Itertools for C# – Tee

Tee is a cool function that “clones” enumerators whatever their current state is – it basically allows you to branch off an enumerator into as many enumerators as you want, all independent of each other.

 You can do something like


List<int> list = new List<int> { 1, 2, 3, 4, 5 };

IEnumerator<int> iterable1 = list.GetEnumerator();

IEnumerator<int> []teedIterables = Itertools.Tee(iterable1, 2);

foreach(int val in teedIterables[0])
{
Console.WriteLine(val);
}

foreach(int val in teedIterables[1])
{
Console.WriteLine(val);
}

// prints 1 2 3 4 5 1 2 3 4 5



If there was a iterable1.MoveNext() before the call to Tee, then the output would have been 2 3 4 5 2 3 4 5.

The implementation proved to be pretty interesting – and complicated, partly because the C# compiler does not allow the yield statement inside anonymous methods. Here’s the implementation.


public static IEnumerator<T>[] Tee<T>(IEnumerator<T> source, int count)
{
List<T> tValues = new List<T>();
IEnumerator<T>[] results = new IEnumerator<T>[count];

for (int i = 0; i < count; ++i)
{
int currentLocation = 0;
results [ i ] = CreateEnumerator(source, new EnumeratorState<T>() { CurrentLocation = currentLocation, TValues = tValues });
}

return results;
}

private static IEnumerator<T> CreateEnumerator<T>(IEnumerator<T> source, EnumeratorState<T> state)
{
while (true)
{
if (state.CurrentLocation < state.TValues.Count)
{
yield return state.TValues[state.CurrentLocation++];
}
else
{
if (source.MoveNext())
{
state.TValues.Add(source.Current);
state.CurrentLocation = state.TValues.Count;
yield return source.Current;
}
else
{
break;
}
}
}
}

class EnumeratorState<T>
{
internal int CurrentLocation { get; set; }
internal List<T> TValues { get; set; }
}

 

There’s a fair bit of code involved, as you can see. The basic idea behind the implementation is to maintain a list as a backing store. Each teed off enumerator attempts to read from the list – if it hits the end of the list, it advances the original enumerator  and gets the current value, updates the list and returns that value. The rest of the code is plumbing to work around the inability to use yield inside an anonymous method. The code basically does what the compiler would have done – there’s the EnumeratorState class to hold captured variables and a new instance of the class is created and passed to CreateEnumerator, which is in the place of the anonymous method.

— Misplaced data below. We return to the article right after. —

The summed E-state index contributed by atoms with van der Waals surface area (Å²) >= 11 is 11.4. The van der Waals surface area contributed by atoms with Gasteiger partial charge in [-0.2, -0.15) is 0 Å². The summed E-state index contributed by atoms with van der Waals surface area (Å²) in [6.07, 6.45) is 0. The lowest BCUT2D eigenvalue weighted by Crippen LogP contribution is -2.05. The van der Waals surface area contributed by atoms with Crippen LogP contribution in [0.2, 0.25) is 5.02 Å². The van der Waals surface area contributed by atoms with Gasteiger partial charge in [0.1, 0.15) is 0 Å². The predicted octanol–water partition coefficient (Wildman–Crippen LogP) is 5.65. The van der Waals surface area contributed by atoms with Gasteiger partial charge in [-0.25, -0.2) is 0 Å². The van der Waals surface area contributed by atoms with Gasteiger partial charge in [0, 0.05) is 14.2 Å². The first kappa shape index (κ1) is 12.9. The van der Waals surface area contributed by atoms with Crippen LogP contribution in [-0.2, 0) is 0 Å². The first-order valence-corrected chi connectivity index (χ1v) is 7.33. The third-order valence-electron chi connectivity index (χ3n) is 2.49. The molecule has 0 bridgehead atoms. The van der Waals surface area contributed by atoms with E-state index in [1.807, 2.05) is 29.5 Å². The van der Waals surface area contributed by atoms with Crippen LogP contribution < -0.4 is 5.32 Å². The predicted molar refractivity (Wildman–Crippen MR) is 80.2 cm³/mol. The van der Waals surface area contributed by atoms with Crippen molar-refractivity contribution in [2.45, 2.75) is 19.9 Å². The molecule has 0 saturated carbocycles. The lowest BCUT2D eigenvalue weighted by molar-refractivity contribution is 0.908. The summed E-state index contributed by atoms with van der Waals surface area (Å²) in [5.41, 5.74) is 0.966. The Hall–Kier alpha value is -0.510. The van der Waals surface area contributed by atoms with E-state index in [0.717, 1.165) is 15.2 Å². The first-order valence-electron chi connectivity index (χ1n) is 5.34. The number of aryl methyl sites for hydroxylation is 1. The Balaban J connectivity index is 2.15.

Tee is that kind of function that is incredibly useful once you know you can do such a thing. Let’s say you have an application that needs to process lines in a file, but the processing can happen in different contexts, independent of each other. Take for example, a log parser, that goes through each line in a file, looking for the start of an operation. The log parser notifies another component once it finds the start of the operation and proceeds through the file looking for the next operation. Normally, you’ll solve the problem by adding the component to a list that gets notified after the parser reads each line. With Tee, you can simply tee off an enumerator and pass it to the other component – both the log parser and the component now have independent enumerators and can actually run in parallel. And you can tee off as many enumerators as there are components.

With that, we come to the end of this series of blog posts on implementing itertools in C#. The source code for all the functions implemented in the series is available at http://code.msdn.microsoft.com/itertools

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